The world of search is an ever-changing landscape as search engines continue to tweak their ranking algorithms in an effort to achieve better search results. SEOs have no choice but to play catch up, deciphering the signals that give us a peek into what matters most to search engines and so adapt the strategies we employ on websites and pages we maintain to ensure their places in the search rankings.
Year after year, links and keywords have been cited as two of the most important factors that affect a site/page’s ranking in Google’s SERPs. This year, Matt Peter’s analysis of the 2013 search engine ranking factors show that these two factors are indeed still the most important part of the algorithm with a total of about 40% of the algorithm attributed to links and almost 36% that to keyword signals.
For the link metrics, note that the domain level authority link metrics (20.56%) and page-level link metrics (19.31%) are both perceived to be equally important by survey participants. However, correlation data shows that sub-domain correlations seem to be larger than domain correlations, which COULD mean that focusing on link building on the page-level may have a bigger pay off than doing so on the domain level. As always though, it is important to be cautious when interpreting correlation data, because we all know how other factors can affect the results. So while it might be a good idea to up your link building efforts for individual pages, do not neglect your link building efforts for domain level pages.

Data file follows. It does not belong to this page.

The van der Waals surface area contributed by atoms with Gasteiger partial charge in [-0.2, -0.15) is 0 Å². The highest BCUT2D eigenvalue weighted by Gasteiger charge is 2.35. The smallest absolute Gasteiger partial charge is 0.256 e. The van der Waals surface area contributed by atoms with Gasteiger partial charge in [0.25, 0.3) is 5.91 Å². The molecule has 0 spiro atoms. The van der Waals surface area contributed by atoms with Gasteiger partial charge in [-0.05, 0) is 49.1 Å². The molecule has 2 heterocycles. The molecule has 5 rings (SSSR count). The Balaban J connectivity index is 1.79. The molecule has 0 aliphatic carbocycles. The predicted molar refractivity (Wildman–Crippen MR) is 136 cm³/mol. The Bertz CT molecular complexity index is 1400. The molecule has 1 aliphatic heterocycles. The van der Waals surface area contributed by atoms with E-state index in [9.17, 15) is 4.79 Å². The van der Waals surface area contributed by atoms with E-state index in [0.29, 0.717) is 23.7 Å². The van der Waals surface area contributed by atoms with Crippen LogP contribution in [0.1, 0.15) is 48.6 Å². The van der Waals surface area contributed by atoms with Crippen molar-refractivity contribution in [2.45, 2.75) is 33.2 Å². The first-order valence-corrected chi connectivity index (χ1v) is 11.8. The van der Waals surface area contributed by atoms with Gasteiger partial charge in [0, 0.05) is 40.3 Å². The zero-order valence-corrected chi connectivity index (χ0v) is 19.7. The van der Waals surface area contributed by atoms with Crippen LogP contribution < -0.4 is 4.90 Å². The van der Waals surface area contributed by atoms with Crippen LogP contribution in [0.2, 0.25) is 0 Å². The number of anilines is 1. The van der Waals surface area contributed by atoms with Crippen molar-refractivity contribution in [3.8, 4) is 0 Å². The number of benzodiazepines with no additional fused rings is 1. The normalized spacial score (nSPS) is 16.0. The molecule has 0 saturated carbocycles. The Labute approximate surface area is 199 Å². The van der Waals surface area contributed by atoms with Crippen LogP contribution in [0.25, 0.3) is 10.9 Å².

When it comes to keywords, age-old advice on various keyword metrics still apply. For anchor text, this means staying away from over-optimized anchor text, unless a partial or exact match really makes sense with the rest of the content. That said, organic text distribution is vital with the survey participants even believing that it might be a more important factor than the actual number of links, both for partial and exact matches.
Both correlation data and the SEOs surveyed also showed that keywords are still important on-page, particularly in the title and the body text. And while the two differ in the level of importance of keywords on H1 and H2 tags (only H1 tags showing high correlation), the use of keywords in header tags is still undoubtedly beneficial as long as they don’t appear spammy.
All in all, you can say that what’s most important to focus on for now has not changed much. However, if your SEO strategy is to stay one step ahead of the game and not just to keep on playing catch up, then focusing all your efforts in link building and keyword optimization is obviously not the way to go. Instead, you also need to step up your game when it comes to other ranking factors like social metrics, usage data, and authorship metrics, though they may not factor in as heavily right now in Google’s search algorithm.